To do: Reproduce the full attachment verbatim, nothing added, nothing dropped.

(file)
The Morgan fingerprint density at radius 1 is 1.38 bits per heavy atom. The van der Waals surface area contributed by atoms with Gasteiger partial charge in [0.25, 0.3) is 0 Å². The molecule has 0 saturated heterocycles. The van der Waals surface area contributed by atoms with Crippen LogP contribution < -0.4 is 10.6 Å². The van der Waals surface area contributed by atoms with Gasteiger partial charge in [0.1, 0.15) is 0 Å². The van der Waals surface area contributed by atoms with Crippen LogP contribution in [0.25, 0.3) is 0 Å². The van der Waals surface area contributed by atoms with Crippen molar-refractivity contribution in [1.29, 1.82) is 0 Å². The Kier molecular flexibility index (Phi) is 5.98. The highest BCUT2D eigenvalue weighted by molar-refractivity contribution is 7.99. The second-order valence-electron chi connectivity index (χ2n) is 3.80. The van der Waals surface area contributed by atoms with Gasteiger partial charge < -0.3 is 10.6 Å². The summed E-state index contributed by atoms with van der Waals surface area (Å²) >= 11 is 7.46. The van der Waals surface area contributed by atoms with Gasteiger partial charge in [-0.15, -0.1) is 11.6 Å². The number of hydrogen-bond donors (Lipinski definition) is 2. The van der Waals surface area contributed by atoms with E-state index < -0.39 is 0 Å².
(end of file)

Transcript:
The Morgan fingerprint density at radius 1 is 1.38 bits per heavy atom. The van der Waals surface area contributed by atoms with Gasteiger partial charge in [0.25, 0.3) is 0 Å². The molecule has 0 saturated heterocycles. The van der Waals surface area contributed by atoms with Crippen LogP contribution < -0.4 is 10.6 Å². The van der Waals surface area contributed by atoms with Gasteiger partial charge in [0.1, 0.15) is 0 Å². The van der Waals surface area contributed by atoms with Crippen LogP contribution in [0.25, 0.3) is 0 Å². The van der Waals surface area contributed by atoms with Crippen molar-refractivity contribution in [1.29, 1.82) is 0 Å². The Kier molecular flexibility index (Phi) is 5.98. The highest BCUT2D eigenvalue weighted by molar-refractivity contribution is 7.99. The second-order valence-electron chi connectivity index (χ2n) is 3.80. The van der Waals surface area contributed by atoms with Gasteiger partial charge < -0.3 is 10.6 Å². The summed E-state index contributed by atoms with van der Waals surface area (Å²) >= 11 is 7.46. The van der Waals surface area contributed by atoms with Gasteiger partial charge in [-0.15, -0.1) is 11.6 Å². The number of hydrogen-bond donors (Lipinski definition) is 2. The van der Waals surface area contributed by atoms with E-state index < -0.39 is 0 Å².